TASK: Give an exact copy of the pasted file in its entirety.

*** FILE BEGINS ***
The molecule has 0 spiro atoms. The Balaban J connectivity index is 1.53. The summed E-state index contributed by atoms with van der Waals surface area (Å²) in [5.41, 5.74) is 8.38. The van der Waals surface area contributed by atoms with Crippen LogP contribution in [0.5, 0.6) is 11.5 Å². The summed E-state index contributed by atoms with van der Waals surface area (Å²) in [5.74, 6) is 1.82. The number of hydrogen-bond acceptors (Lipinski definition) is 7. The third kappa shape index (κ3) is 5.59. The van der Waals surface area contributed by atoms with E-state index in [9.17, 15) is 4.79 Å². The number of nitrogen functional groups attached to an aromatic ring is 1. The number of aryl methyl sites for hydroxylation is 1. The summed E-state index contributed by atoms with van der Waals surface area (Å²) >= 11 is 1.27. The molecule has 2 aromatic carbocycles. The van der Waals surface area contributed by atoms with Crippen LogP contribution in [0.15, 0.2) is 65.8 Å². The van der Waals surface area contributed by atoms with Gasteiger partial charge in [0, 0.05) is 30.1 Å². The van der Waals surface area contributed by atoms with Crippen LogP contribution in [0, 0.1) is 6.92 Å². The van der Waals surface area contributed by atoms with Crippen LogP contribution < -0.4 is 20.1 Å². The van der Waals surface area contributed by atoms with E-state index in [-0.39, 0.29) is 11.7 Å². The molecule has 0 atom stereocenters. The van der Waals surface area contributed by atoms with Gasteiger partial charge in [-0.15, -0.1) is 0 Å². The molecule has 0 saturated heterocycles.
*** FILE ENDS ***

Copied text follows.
The molecule has 0 spiro atoms. The Balaban J connectivity index is 1.53. The summed E-state index contributed by atoms with van der Waals surface area (Å²) in [5.41, 5.74) is 8.38. The van der Waals surface area contributed by atoms with Crippen LogP contribution in [0.5, 0.6) is 11.5 Å². The summed E-state index contributed by atoms with van der Waals surface area (Å²) in [5.74, 6) is 1.82. The number of hydrogen-bond acceptors (Lipinski definition) is 7. The third kappa shape index (κ3) is 5.59. The van der Waals surface area contributed by atoms with E-state index in [9.17, 15) is 4.79 Å². The number of nitrogen functional groups attached to an aromatic ring is 1. The number of aryl methyl sites for hydroxylation is 1. The summed E-state index contributed by atoms with van der Waals surface area (Å²) >= 11 is 1.27. The molecule has 2 aromatic carbocycles. The van der Waals surface area contributed by atoms with Crippen LogP contribution in [0.15, 0.2) is 65.8 Å². The van der Waals surface area contributed by atoms with Gasteiger partial charge in [0, 0.05) is 30.1 Å². The van der Waals surface area contributed by atoms with Crippen LogP contribution in [0, 0.1) is 6.92 Å². The van der Waals surface area contributed by atoms with Crippen LogP contribution < -0.4 is 20.1 Å². The van der Waals surface area contributed by atoms with E-state index in [-0.39, 0.29) is 11.7 Å². The molecule has 0 atom stereocenters. The van der Waals surface area contributed by atoms with Gasteiger partial charge in [-0.15, -0.1) is 0 Å². The molecule has 0 saturated heterocycles.